WILD ARMS 2 / Sony / Playstation 1
 
 
With the first Wild Arms, I got the sense the design team was just kind of patching together ideas from better and more successful RPGs and didn't really entirely know what they were doing. Wild Arms 2 was released 4 years later and ... I get the feeling they somehow didn't learn anything at all in this time.

This time the pastiche is kind of a jock on Xenogear's visual style (and plot, unfortunately) just kind of pasted over / hammered in to the original game's engine (as evidenced by the same kinda slow save and menu screens, as well as the battle system looking almost identical.)

Wild Arms 2's story basically goes like 2000 years into the future to avoid having to have any connection to the previous game, so they could start over with a blank slate on which to copy from Xenogears. As with the previous game, you start out playing each of the three major characters separately in a brief introductory chapter, before they join forces for most of the rest of the game (and any promise of interesting character-switching is flushed down the toilet.) And as with the previous game, the introductory bits are the most interesting by far, before the game proper turns into a tedious plod.

The game really seems like it was created by 12-year-olds, just blithely unaware not only that ripping ideas off blatantly from other games isn't something you *do* in a commercial product, but how embarassingly amateurish and goofy their attempts at "serious philosophical pretention" are. I'm loath to say the writing is worse than Xenogears, because at least here it doesn't take itself so suffocatingly seriously; the game constantly is teetering unevenly between an often inappropriate comedic tone, and the crib notes version of Xenogears' melodramatic plot points. Taken as a whole it's probably not as bad, but the low points are even more cringingly embarassing.

Here's my absolute favorite moment:

 
 


As with Zelda 3's dash boots in the first game (which are back, given that this is exactly the same engine warmed over again), you get the occasional idea blatantly lifted from a game other than Xenogears, just because the developers thought it looked coooool. For example, whenever a boss appears, you get this hybrid ripoff of Ocarina of Time and the death screen of Zelda 2:



OK. But the first Wild Arms did just about all of this same stuff, and still came out rather charming and playable, falling apart only when the poorly-balanced difficulty leaned on fast enemies spamming multiple obnoxious status effects over and over to generate any real challenge. So you'd figure if Wild Arms 2 just refined the combat a bit, we'd be looking at a minimum of 3/5 territory here, right?

Yeah, again, we come back to the "didn't learn anything at all in 4 years" thing. Admittedly I didn't finish the game, so I didn't get the full sample of combat to examine, but from what I did get in 10 hours or so of play, the designers just totally gave up on any idea of balance and made the whole game a cakewalk instead. They just lazily recycled the exact same combat engine (with the exact same dated polygonal graphics), and not only is combat overall rather easy if you just fight normally and with little imagination, but eventually all your characters get a ridiculous "Kill Everything" move that makes even the boss battles a joke.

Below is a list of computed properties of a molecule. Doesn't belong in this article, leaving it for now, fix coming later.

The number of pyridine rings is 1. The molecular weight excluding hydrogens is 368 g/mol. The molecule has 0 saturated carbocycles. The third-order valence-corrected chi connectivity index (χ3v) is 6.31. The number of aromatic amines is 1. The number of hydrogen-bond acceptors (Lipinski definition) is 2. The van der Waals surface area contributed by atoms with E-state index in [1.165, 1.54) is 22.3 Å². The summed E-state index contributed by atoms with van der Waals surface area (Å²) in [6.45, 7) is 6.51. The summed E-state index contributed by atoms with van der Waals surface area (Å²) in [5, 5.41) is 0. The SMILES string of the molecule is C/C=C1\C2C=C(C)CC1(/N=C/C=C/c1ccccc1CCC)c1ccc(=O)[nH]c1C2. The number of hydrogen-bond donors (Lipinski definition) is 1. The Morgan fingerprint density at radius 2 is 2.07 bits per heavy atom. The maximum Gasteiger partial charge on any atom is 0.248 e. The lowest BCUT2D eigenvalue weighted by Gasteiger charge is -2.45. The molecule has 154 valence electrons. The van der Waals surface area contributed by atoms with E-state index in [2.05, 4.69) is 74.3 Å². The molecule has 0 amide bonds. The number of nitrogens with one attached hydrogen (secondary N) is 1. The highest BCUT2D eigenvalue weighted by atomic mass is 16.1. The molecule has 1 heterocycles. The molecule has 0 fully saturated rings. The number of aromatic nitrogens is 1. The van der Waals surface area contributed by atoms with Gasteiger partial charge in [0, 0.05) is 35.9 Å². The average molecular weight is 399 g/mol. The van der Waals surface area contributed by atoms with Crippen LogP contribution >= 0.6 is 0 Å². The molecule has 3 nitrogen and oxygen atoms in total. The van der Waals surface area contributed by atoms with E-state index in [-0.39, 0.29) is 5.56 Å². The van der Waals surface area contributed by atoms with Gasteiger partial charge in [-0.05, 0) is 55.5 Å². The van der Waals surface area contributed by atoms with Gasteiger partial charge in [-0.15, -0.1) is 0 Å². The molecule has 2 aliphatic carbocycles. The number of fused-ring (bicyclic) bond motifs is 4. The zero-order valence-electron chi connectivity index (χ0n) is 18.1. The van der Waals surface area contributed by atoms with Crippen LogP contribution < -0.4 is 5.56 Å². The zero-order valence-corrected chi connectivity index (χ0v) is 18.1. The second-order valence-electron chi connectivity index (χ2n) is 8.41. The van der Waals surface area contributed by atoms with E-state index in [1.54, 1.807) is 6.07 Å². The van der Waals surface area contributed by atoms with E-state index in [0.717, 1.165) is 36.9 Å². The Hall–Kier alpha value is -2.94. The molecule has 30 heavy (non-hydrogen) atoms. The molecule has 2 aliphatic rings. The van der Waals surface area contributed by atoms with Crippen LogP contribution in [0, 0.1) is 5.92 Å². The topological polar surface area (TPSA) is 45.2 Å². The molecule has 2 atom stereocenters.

The one challenging aspect is in the sometimes very obtuse dungeon puzzles, which can be enjoyable ... but only in small doses, as walking around having to fight random battles while you look things over and flip switches and whatnot is really irritating.

There's some other small but completely baffling design decisions that make me think the dev team was at least moderately incompetent. For some reason, the intro cinematic automatically tries to play every single time you load a save. You can skip it with start, but you'll quickly get tired of that tooty little trumpet riff you have to hear in the first few seconds before it registers. Because the game is such a direct unrefined copy of the 1996 original's engine, it still doesn't have analog stick support. The overworld map is the absolute worst of the bunch, though. For some reason, every location you can enter - towns, castles, dungeons, etc. - is initially hidden from view. You have this "sonar" button you have to constantly spam that detects things around you, when you're close enough to a location and use sonar it becomes revealed on the map. Aside from being bafflingly unneccesary as a mechanic, apparently some locations arbitrarily can't be "sonared" even if you know where they are, until either some plot trigger happens, or you get directions from some obscure NPC asshole standing around somewhere. Add the poor translation and sometimes poorly explained objectives to the mix and you can wind up with some long clusterfucks of wandering around not sure where the hell you're supposed to go next.

So that's Wild Arms 2. A half-baked rearrangement of Xenogears' ideas, with a worse localization, worse gameplay and sometimes even worse writing.
 
 
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